In a significant decision for employers, the New South Wales
Court of Appeal recently dismissed an appeal against a decision
upholding a post-termination restraint deed which included a number
of cascading provisions.
The decision means carefully drafted "cascading" or
"step" restraints, which typically impose a range of
decreasing restrictions on certain activity of departed staff
– to hedge against a court striking down unreasonable
parts – are not void for uncertainty on the basis they
contain no mechanism for the selection of which provision actually
binds the ex-employee.
Peter Hanna, an experienced insurance broker, commenced
employment with OAMPS Insurance Brokers Ltd
(OAMPS) in 1990. He resigned from OAMPS on 22
April 2010, having accepted an offer to work at another insurance
broking firm. His resignation was effective from 28 May 2010.
On 30 September 2008, whilst Mr Hanna was still employed by
OAMPS, he signed a written employment contract, a schedule to which
contained a post-employment restraint deed.
After Mr Hanna left OAMPS, a dispute arose between the parties
concerning the enforcement of the restraint covenant. The covenant
contained a cascading clause with nine separate and overlapping
provisions: the widest period and area being 15 months in
Australia, and the narrowest being 12 months in the metropolitan
area of Sydney.
On 30 July 2010 the Supreme Court found that one of the
combinations of the restrictions, a 12 month Australia-wide
restraint, was reasonable to protect OAMPS' business.
The questions on appeal concerned:
whether the covenant was void for uncertainty
the reasonableness of the covenant
the primary judge's failure to apply the test in
Stacks Taree v Marshall [No 2]  NSWSC 77
the primary judge's findings in relation to reasonableness
and the 12 month restraint period.
On 19 October 2010 the New South Wales Court of Appeal dismissed
Mr Hanna's appeal finding as follows.
The restraint deed was not void for uncertainty. It was clear
that the various restraint periods and areas were part of separate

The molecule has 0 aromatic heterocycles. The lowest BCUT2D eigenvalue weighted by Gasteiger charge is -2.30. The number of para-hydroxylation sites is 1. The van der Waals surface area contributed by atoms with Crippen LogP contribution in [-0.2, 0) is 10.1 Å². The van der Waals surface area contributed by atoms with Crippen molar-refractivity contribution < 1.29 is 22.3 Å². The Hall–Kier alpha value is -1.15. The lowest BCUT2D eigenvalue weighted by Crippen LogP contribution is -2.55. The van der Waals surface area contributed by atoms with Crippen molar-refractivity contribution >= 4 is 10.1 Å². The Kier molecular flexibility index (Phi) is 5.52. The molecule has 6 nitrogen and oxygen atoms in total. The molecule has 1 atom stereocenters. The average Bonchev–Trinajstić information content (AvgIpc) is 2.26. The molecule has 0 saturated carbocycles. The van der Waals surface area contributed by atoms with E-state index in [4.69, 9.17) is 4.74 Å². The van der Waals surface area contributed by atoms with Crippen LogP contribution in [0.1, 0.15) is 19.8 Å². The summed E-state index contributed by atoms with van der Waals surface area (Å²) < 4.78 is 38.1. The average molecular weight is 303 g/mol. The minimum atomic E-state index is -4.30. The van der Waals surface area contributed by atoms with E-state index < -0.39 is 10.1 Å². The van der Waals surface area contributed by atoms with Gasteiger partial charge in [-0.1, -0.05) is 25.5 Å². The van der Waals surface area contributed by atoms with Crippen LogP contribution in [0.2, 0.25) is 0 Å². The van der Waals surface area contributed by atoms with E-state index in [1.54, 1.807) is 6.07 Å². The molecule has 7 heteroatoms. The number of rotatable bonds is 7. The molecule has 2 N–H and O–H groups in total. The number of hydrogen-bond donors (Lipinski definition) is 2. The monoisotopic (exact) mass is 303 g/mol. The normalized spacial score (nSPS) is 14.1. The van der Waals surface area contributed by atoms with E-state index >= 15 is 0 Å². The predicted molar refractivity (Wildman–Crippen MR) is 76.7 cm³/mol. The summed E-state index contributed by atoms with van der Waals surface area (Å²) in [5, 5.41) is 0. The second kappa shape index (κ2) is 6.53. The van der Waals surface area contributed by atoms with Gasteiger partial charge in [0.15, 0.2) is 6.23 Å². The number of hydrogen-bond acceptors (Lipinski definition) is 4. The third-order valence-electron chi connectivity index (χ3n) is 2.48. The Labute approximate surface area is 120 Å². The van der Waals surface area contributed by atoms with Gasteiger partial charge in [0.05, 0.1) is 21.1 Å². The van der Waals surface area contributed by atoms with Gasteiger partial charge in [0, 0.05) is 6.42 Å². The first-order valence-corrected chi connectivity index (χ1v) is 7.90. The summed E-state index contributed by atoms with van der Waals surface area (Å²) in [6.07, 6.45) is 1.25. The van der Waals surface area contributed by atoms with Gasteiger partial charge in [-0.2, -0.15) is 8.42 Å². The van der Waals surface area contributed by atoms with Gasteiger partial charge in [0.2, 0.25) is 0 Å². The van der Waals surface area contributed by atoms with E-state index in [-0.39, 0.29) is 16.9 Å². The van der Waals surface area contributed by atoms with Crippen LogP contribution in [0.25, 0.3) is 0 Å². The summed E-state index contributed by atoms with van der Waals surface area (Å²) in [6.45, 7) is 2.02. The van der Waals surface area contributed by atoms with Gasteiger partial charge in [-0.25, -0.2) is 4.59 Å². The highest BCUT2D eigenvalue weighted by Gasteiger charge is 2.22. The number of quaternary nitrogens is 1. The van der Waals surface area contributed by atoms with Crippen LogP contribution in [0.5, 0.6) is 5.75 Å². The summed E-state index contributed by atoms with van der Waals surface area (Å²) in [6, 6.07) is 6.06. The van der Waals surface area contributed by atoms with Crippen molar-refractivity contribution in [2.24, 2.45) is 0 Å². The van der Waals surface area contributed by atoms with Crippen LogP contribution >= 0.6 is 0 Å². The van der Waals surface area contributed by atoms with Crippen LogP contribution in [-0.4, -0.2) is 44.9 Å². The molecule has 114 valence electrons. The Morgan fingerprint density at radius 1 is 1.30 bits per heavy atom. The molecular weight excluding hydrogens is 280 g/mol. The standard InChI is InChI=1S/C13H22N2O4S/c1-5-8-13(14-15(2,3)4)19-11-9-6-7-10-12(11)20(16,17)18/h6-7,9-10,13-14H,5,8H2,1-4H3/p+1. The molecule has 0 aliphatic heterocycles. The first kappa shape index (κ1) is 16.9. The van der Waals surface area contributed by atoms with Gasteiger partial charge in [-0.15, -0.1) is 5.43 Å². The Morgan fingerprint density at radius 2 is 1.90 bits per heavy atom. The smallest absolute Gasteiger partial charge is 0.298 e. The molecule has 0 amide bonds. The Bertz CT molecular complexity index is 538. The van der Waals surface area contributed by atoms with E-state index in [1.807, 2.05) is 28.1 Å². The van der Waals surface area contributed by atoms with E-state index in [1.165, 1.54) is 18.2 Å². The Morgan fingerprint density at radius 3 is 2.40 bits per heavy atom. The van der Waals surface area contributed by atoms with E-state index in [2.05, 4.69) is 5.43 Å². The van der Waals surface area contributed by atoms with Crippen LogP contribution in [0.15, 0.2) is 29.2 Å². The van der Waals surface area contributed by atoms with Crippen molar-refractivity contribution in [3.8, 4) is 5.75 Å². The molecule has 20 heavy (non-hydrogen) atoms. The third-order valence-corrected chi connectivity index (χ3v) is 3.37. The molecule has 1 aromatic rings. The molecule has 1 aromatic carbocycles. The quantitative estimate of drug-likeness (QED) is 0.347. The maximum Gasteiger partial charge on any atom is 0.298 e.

and independent provisions, all capable of being understood and
complied with without breaching any other. Neither their operation,
nor any principle of law concerned with certainty of contract,
required a mechanism or hierarchy of order of operation.
The restraint deed was not against public policy under the
Restraints of Trade Act 1976 (NSW) by reason of multiple
and several operation of the cascading clause in the restraint
The restraint covenant was not unreasonable. The reasonableness
and validity of a restraint clause should be assessed at the time
of entry into the contract.
There is no legally required test in assessing the
reasonableness of the duration of the restraint period. The use of
one test or another depends on the facts and the evaluation of the
approach that is reasonable.
Implications for employers
This decision is a useful guide to employers to assist them in
the drafting of appropriately worded restraint covenants so as to
provide them with more likelihood to be able to prevent
ex-employees soliciting or approaching clients. However, the idiom
that the devil is in the details remains true. That is, the wording
used in post-employment restraint covenants is critical to an
employer's ability to persuade a Court to enforce them.
The decision also serves as a timely reminder to employers whose
post-termination restraints include cascading provisions to ensure
that the provisions include clear language that each permutation of
the restraint is separate, independent and severable from all other
permutations. Without this confirmation cascading provisions may
well be unenforceable by reason of them being void for
The content of this article is intended to provide a general
guide to the subject matter. Specialist advice should be sought
about your specific circumstances.
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Australian employees receive certain entitlements (such as annual leave and superannuation) where contractors do not.
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